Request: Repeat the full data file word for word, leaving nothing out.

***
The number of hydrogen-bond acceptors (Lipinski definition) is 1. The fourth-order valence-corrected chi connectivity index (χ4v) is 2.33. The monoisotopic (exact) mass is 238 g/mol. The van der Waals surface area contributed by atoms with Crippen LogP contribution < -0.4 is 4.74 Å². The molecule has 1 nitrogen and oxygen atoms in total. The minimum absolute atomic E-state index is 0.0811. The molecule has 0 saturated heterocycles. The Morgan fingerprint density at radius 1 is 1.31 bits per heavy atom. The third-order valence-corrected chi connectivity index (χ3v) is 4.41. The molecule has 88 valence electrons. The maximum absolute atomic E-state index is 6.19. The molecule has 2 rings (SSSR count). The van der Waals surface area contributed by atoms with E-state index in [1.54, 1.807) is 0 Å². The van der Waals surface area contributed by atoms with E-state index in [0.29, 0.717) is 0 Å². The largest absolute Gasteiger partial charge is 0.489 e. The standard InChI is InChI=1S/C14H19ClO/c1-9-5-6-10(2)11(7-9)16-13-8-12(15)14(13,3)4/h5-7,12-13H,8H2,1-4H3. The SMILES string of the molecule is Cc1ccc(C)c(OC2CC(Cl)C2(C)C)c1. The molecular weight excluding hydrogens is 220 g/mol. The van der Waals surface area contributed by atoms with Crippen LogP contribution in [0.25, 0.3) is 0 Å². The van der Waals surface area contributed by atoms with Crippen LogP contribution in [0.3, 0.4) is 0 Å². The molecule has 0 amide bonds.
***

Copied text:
The number of hydrogen-bond acceptors (Lipinski definition) is 1. The fourth-order valence-corrected chi connectivity index (χ4v) is 2.33. The monoisotopic (exact) mass is 238 g/mol. The van der Waals surface area contributed by atoms with Crippen LogP contribution < -0.4 is 4.74 Å². The molecule has 1 nitrogen and oxygen atoms in total. The minimum absolute atomic E-state index is 0.0811. The molecule has 0 saturated heterocycles. The Morgan fingerprint density at radius 1 is 1.31 bits per heavy atom. The third-order valence-corrected chi connectivity index (χ3v) is 4.41. The molecule has 88 valence electrons. The maximum absolute atomic E-state index is 6.19. The molecule has 2 rings (SSSR count). The van der Waals surface area contributed by atoms with E-state index in [1.54, 1.807) is 0 Å². The van der Waals surface area contributed by atoms with E-state index in [0.29, 0.717) is 0 Å². The largest absolute Gasteiger partial charge is 0.489 e. The standard InChI is InChI=1S/C14H19ClO/c1-9-5-6-10(2)11(7-9)16-13-8-12(15)14(13,3)4/h5-7,12-13H,8H2,1-4H3. The SMILES string of the molecule is Cc1ccc(C)c(OC2CC(Cl)C2(C)C)c1. The molecular weight excluding hydrogens is 220 g/mol. The van der Waals surface area contributed by atoms with Crippen LogP contribution in [0.25, 0.3) is 0 Å². The van der Waals surface area contributed by atoms with Crippen LogP contribution in [0.3, 0.4) is 0 Å². The molecule has 0 amide bonds.